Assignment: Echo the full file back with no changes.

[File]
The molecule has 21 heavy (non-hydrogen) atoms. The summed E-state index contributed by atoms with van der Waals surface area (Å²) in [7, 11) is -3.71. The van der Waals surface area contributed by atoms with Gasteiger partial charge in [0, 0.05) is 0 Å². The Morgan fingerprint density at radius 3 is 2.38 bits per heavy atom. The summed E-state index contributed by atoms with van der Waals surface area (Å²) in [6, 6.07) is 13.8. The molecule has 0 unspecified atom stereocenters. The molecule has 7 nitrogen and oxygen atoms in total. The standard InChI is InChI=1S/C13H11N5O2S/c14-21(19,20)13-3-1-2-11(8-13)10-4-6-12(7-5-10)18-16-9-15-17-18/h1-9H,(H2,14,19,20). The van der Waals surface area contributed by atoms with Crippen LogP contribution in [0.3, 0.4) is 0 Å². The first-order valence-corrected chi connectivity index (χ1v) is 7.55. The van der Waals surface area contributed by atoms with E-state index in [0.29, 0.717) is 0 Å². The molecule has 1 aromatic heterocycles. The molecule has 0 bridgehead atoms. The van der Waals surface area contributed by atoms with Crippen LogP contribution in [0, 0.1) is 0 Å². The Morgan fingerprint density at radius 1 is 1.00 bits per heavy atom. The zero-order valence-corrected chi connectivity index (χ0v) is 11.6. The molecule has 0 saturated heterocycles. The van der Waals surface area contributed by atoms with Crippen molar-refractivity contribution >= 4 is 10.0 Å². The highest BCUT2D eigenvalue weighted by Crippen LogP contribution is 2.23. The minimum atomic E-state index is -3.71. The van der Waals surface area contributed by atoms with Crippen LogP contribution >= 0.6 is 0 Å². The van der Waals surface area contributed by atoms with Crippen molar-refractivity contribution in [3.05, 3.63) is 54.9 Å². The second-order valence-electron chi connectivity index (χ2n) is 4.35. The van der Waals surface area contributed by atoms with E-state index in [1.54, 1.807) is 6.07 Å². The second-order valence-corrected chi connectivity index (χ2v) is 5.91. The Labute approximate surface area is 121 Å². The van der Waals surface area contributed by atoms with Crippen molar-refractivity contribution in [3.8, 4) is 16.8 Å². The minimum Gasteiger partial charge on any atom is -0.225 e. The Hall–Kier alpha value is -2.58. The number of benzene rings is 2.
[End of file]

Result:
The molecule has 21 heavy (non-hydrogen) atoms. The summed E-state index contributed by atoms with van der Waals surface area (Å²) in [7, 11) is -3.71. The van der Waals surface area contributed by atoms with Gasteiger partial charge in [0, 0.05) is 0 Å². The Morgan fingerprint density at radius 3 is 2.38 bits per heavy atom. The summed E-state index contributed by atoms with van der Waals surface area (Å²) in [6, 6.07) is 13.8. The molecule has 0 unspecified atom stereocenters. The molecule has 7 nitrogen and oxygen atoms in total. The standard InChI is InChI=1S/C13H11N5O2S/c14-21(19,20)13-3-1-2-11(8-13)10-4-6-12(7-5-10)18-16-9-15-17-18/h1-9H,(H2,14,19,20). The van der Waals surface area contributed by atoms with Crippen LogP contribution in [0.3, 0.4) is 0 Å². The first-order valence-corrected chi connectivity index (χ1v) is 7.55. The van der Waals surface area contributed by atoms with E-state index in [0.29, 0.717) is 0 Å². The molecule has 1 aromatic heterocycles. The molecule has 0 bridgehead atoms. The van der Waals surface area contributed by atoms with Crippen LogP contribution in [0, 0.1) is 0 Å². The Morgan fingerprint density at radius 1 is 1.00 bits per heavy atom. The zero-order valence-corrected chi connectivity index (χ0v) is 11.6. The molecule has 0 saturated heterocycles. The van der Waals surface area contributed by atoms with Crippen molar-refractivity contribution >= 4 is 10.0 Å². The highest BCUT2D eigenvalue weighted by Crippen LogP contribution is 2.23. The minimum atomic E-state index is -3.71. The van der Waals surface area contributed by atoms with Crippen LogP contribution >= 0.6 is 0 Å². The van der Waals surface area contributed by atoms with Crippen molar-refractivity contribution in [3.05, 3.63) is 54.9 Å². The second-order valence-electron chi connectivity index (χ2n) is 4.35. The van der Waals surface area contributed by atoms with E-state index in [1.54, 1.807) is 6.07 Å². The second-order valence-corrected chi connectivity index (χ2v) is 5.91. The Labute approximate surface area is 121 Å². The van der Waals surface area contributed by atoms with Crippen molar-refractivity contribution in [3.8, 4) is 16.8 Å². The minimum Gasteiger partial charge on any atom is -0.225 e. The Hall–Kier alpha value is -2.58. The number of benzene rings is 2.